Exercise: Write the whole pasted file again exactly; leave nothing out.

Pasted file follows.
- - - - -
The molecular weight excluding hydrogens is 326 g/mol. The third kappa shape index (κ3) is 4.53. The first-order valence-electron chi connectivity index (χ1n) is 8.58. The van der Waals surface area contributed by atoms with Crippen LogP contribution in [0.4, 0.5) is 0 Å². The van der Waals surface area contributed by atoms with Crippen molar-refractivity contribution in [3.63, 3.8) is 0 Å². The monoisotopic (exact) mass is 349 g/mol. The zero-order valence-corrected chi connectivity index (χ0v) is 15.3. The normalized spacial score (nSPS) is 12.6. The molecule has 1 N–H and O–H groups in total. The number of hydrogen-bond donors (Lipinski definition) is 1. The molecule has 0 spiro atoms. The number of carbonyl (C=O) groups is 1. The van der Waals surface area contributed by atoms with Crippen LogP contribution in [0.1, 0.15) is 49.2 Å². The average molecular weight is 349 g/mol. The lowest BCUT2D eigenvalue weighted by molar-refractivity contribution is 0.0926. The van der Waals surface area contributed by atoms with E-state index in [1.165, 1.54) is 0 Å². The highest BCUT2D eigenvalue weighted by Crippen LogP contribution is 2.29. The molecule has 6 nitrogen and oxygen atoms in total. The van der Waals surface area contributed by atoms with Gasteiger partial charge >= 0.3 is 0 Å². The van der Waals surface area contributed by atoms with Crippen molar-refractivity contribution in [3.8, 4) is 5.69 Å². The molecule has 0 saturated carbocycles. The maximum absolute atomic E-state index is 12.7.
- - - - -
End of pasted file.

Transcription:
The molecular weight excluding hydrogens is 326 g/mol. The third kappa shape index (κ3) is 4.53. The first-order valence-electron chi connectivity index (χ1n) is 8.58. The van der Waals surface area contributed by atoms with Crippen LogP contribution in [0.4, 0.5) is 0 Å². The van der Waals surface area contributed by atoms with Crippen molar-refractivity contribution in [3.63, 3.8) is 0 Å². The monoisotopic (exact) mass is 349 g/mol. The zero-order valence-corrected chi connectivity index (χ0v) is 15.3. The normalized spacial score (nSPS) is 12.6. The molecule has 1 N–H and O–H groups in total. The number of hydrogen-bond donors (Lipinski definition) is 1. The molecule has 0 spiro atoms. The number of carbonyl (C=O) groups is 1. The van der Waals surface area contributed by atoms with Crippen LogP contribution in [0.1, 0.15) is 49.2 Å². The average molecular weight is 349 g/mol. The lowest BCUT2D eigenvalue weighted by molar-refractivity contribution is 0.0926. The van der Waals surface area contributed by atoms with E-state index in [1.165, 1.54) is 0 Å². The highest BCUT2D eigenvalue weighted by Crippen LogP contribution is 2.29. The molecule has 6 nitrogen and oxygen atoms in total. The van der Waals surface area contributed by atoms with Gasteiger partial charge >= 0.3 is 0 Å². The van der Waals surface area contributed by atoms with Crippen molar-refractivity contribution in [3.8, 4) is 5.69 Å². The molecule has 0 saturated carbocycles. The maximum absolute atomic E-state index is 12.7.